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Is it really sciatica? How do we treat it?

Sciatica is one of the most common symptoms that we see in the office.  So what is sciatica? Mayo Clinic defines sciatica as pain that travels along the path of the sciatic nerve. The sciatic nerve travels from the buttocks and down each leg.

So let’s get into even more detail of what is the sciatic nerve. The sciatic nerve is a connection of six nerves that come out of the low back and connect together, roughly in the middle of the gluteal muscles. There are multiple branches that come off the sciatic nerve that sends the innervation aka the electrical signal of the nervous system throughout the entire leg.

Usually true sciatica is causes by some type of irritation of the nerve itself. The pirirformis is the muscle that gets the most hate for causing sciatica, but it can be any of the muscles of the posterior hip/ thighs region causing compression to the nerve and giving the sciatica symptoms. What we feel is more common at our office is the “sciatica“ symptoms are coming from a spot before the six nerves joined together and create the sciatic nerve. These symptoms can stem from stenosis or narrowing of the hole where the nerve comes out, a disc herniation / slip disk or even poorly moving lumbar spine joints.

So if it's not truly sciatica, what is it? We think the answer is lumbar radiculopathy. This is probably the most common symptom that we see in our office. We like to define Lumbar radiculopathy is any pain that is experienced in the leg from the hip all the way to the bottom of the foot that the pathology happen before the sciatic nerve starts. But in reality, the treatment all starts off with the same assessment, Mckenzie Therapy Assessment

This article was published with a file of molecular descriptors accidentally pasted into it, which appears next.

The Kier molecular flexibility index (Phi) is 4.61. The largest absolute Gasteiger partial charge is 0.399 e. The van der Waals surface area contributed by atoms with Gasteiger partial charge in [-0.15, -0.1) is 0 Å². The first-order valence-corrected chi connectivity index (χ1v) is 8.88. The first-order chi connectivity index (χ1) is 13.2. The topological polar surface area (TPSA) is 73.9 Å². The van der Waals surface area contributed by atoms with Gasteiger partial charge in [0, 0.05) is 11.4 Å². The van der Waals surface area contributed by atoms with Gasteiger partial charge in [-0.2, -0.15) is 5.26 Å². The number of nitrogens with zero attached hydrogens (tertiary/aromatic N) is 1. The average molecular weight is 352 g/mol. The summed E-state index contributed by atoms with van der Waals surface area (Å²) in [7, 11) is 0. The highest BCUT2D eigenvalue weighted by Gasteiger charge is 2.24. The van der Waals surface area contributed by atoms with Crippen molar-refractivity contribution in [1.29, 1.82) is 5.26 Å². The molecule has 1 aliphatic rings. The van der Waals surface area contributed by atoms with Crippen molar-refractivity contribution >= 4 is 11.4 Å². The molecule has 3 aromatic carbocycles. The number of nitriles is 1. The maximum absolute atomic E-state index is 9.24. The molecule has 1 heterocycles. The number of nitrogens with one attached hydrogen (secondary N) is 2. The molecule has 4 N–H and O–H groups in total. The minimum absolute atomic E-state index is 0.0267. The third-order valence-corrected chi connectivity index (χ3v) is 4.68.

So what do we do to assess and treat sciatica and lumbar radiculopathy? In our office we use principles of McKenzie therapy where we try to find what is a directional preference of movement. We have our patient move/stretch in multiple directions/ planes of motion. It could be doing press ups, back bends, forward fold or side glides. It can be any motion that improves range of motion, decreases pain or centralizes pain. If we can find a way to move the body to take pressure off the nerve, the symptoms tend to get better whether it's true sciatica or lumbar radiculopathy.

You might be asking what is centralizing pain? Dr Nugent breaks it down in this video

  • Have you been battling with sciatica for a while with little to no results?

  • Have you been stretching your piriformis and your back pain isn't getting better?

  • Do you feel like there is weakness in the hip or knee?

If your answering yes to these questions you should schedule an appointment for a McKenzie Assessment!


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